Tuesday, August 26, 2014

Jennavier Recommends: The Martian by Andy Weir



http://andyweirauthor.com/books/the-martian-hc
http://andyweirauthor.com/books/the-martian-hc



 
The Martian was definitely not the next book I’d planned on spotlighting. In case you’re wondering, I have a list. However it was just so awesome that I can’t keep it to myself.

Apollo 13 meets Cast Away in this grippingly detailed, brilliantly ingenious man-vs-nature survival thriller, set on the surface of Mars.

Six days ago, astronaut Mark Watney became one of the first men to walk on the surface of Mars. Now, he's sure he'll be the first man to die there.

It started with the dust storm that holed his suit and nearly killed him, and that forced his crew to leave him behind, sure he was already dead. Now he's stranded millions of miles from the nearest human being, with no way to even signal Earth that he's alive--and even if he could get word out, his food would be gone years before a rescue mission could arrive. Chances are, though, he won't have time to starve to death. The damaged machinery, unforgiving environment, or plain-old "human error" are much more likely to get him first.

But Mark isn't ready to give up yet. Drawing on his ingenuity, his engineering skills--and a relentless, dogged refusal to quit--he steadfastly confronts one seemingly insurmountable obstacle after the next. But will his resourcefulness be enough to overcome the impossible odds against him


 One of the things that makes the Martian great is its awesome characters. If you’re going to be stuck with someone for a whole book, then you’d better like them. Mark, the main character, was great. He was smart, funny, and had enough flaws to keep him interesting. I especially loved how Weir used Mark's excellent voice to explain the science. Now, I’m a long time science fiction buff but even I steer clear of most hard science books. They’re just more then my middle school science level can handle. That doesn’t stop Weir from not only making the science understandable, but fun to learn and part of the plot. Yes my friends, he uses exposition to push the plot forward in a way that leaves me tense and fascinated. Don’t ask me how. As a writer it looks like a magic trick.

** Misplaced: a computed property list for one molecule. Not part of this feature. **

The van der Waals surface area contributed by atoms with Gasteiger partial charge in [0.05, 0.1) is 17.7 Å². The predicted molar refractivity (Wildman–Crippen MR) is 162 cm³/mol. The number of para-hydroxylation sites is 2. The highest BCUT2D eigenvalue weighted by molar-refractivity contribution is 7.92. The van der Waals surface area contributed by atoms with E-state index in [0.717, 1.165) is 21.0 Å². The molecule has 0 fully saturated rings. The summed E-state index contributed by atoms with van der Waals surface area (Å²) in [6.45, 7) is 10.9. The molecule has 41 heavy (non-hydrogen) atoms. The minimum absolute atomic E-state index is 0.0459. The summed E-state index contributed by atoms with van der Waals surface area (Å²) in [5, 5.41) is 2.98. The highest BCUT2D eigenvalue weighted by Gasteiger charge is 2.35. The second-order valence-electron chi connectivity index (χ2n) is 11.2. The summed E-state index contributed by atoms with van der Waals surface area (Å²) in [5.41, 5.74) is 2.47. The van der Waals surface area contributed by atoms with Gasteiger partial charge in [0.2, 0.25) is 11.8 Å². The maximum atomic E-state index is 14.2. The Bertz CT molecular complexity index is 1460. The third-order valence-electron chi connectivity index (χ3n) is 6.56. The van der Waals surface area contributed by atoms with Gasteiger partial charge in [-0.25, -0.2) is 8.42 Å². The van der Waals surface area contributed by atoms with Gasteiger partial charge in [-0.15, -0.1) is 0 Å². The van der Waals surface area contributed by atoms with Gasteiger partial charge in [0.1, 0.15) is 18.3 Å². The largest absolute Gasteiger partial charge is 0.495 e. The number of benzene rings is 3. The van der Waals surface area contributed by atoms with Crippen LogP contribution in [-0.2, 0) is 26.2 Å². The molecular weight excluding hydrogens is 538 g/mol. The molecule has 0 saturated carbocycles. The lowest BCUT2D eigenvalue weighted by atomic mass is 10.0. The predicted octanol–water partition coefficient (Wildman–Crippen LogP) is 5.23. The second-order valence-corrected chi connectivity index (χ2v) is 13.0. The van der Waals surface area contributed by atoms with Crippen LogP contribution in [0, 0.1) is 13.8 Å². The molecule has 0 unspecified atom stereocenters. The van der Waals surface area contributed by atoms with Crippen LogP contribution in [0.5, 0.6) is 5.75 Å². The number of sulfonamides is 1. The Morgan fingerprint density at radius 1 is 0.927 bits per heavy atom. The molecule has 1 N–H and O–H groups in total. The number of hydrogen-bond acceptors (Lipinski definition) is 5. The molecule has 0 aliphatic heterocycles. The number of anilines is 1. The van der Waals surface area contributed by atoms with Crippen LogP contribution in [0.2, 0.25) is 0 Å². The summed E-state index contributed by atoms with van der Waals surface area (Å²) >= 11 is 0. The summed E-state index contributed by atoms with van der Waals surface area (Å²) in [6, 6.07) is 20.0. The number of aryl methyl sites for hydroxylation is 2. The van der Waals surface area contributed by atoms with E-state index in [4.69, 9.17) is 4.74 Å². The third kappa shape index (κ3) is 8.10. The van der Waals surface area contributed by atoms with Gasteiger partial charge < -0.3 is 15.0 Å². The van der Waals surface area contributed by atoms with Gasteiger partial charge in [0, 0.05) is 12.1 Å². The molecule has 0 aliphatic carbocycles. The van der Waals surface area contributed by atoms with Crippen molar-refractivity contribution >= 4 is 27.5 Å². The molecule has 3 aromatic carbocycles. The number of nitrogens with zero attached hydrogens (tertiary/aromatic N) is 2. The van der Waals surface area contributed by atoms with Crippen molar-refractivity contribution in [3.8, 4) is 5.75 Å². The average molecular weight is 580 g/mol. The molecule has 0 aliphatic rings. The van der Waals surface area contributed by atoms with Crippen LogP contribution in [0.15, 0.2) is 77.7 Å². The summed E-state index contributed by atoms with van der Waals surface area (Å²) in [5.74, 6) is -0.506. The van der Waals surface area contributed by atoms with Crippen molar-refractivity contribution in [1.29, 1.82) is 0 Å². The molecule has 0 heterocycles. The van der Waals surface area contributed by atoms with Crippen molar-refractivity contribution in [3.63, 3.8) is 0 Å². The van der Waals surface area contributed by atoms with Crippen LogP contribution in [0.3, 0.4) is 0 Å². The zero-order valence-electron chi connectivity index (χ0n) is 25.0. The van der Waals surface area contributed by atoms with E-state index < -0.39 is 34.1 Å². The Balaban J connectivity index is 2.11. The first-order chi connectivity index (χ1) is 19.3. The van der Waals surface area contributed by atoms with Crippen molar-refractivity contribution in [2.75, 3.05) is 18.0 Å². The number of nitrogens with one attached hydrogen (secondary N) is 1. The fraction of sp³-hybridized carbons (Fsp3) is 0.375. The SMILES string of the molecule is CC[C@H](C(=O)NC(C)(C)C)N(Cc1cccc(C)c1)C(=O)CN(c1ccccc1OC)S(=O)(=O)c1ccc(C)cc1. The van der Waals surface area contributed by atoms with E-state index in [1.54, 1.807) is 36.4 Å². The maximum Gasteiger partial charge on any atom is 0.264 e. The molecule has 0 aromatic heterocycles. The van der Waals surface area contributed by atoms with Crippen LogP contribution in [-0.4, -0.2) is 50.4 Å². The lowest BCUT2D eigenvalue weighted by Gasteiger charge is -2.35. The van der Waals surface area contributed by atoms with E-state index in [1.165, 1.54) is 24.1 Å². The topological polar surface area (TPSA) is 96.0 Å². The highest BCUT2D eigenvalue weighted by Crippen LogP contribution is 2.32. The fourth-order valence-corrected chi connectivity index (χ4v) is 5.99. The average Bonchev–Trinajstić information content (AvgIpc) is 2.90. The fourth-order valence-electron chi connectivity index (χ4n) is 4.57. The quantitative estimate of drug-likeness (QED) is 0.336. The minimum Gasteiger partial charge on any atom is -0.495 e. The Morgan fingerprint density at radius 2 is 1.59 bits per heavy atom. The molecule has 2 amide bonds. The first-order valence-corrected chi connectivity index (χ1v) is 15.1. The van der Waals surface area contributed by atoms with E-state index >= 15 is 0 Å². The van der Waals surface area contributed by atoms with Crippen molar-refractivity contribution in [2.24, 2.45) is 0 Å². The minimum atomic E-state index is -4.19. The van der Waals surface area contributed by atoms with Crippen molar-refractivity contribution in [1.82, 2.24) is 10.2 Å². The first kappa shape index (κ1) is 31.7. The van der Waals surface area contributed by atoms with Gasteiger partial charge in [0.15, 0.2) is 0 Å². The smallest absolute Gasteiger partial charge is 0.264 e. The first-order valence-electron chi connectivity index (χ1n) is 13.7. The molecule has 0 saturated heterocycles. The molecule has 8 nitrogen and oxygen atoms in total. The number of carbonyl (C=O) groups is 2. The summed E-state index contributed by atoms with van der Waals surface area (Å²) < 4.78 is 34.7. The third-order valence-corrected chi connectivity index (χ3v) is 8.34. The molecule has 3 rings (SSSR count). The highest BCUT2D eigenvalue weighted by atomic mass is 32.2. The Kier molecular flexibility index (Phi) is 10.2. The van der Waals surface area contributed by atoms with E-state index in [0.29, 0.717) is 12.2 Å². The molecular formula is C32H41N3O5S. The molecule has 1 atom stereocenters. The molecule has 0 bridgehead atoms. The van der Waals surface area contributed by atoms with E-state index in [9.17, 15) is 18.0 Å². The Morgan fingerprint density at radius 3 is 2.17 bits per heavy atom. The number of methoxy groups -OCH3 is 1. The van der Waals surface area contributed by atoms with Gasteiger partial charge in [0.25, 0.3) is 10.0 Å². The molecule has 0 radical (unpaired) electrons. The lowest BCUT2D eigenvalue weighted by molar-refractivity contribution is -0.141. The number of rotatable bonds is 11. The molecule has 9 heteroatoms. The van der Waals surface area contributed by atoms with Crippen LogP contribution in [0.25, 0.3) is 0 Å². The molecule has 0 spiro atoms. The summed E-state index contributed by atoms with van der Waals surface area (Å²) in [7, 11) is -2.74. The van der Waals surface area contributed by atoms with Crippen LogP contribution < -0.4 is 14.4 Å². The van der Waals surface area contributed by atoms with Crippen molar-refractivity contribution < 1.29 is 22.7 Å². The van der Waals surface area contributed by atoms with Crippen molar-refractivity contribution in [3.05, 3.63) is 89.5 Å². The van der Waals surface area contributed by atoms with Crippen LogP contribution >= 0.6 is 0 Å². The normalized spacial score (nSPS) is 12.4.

It would be easy for the book to get boring. After all, Mark is all by himself waiting for rescue. Luckily that never happens. Surviving on Mars isn’t easy, and Weir keeps us on our toes by letting us know that. Just when we think Mark is set something else goes wrong, and it takes his considerable smarts to get himself back together again. None of these interruptions feel like ridiculous plot points. It feels like Mark is doing what he has to do to survive, and the happenstance of life is working against him.

 

Even with a great plot the story wouldn’t work without some of the best humor I’ve ever read. The Martian is sometimes laugh out loud funny. While that’s sometimes awkward on your lunch break, it’s great for taking your mind off the job. So enjoy another great book on me my friends. Trust me, you’ll love it.


 

2 comments:

  1. This sounds great. Nice change of pace from what I've been reading lately. Thanks for the recommendation.

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    Replies
    1. It's really great. I think you'll enjoy it!

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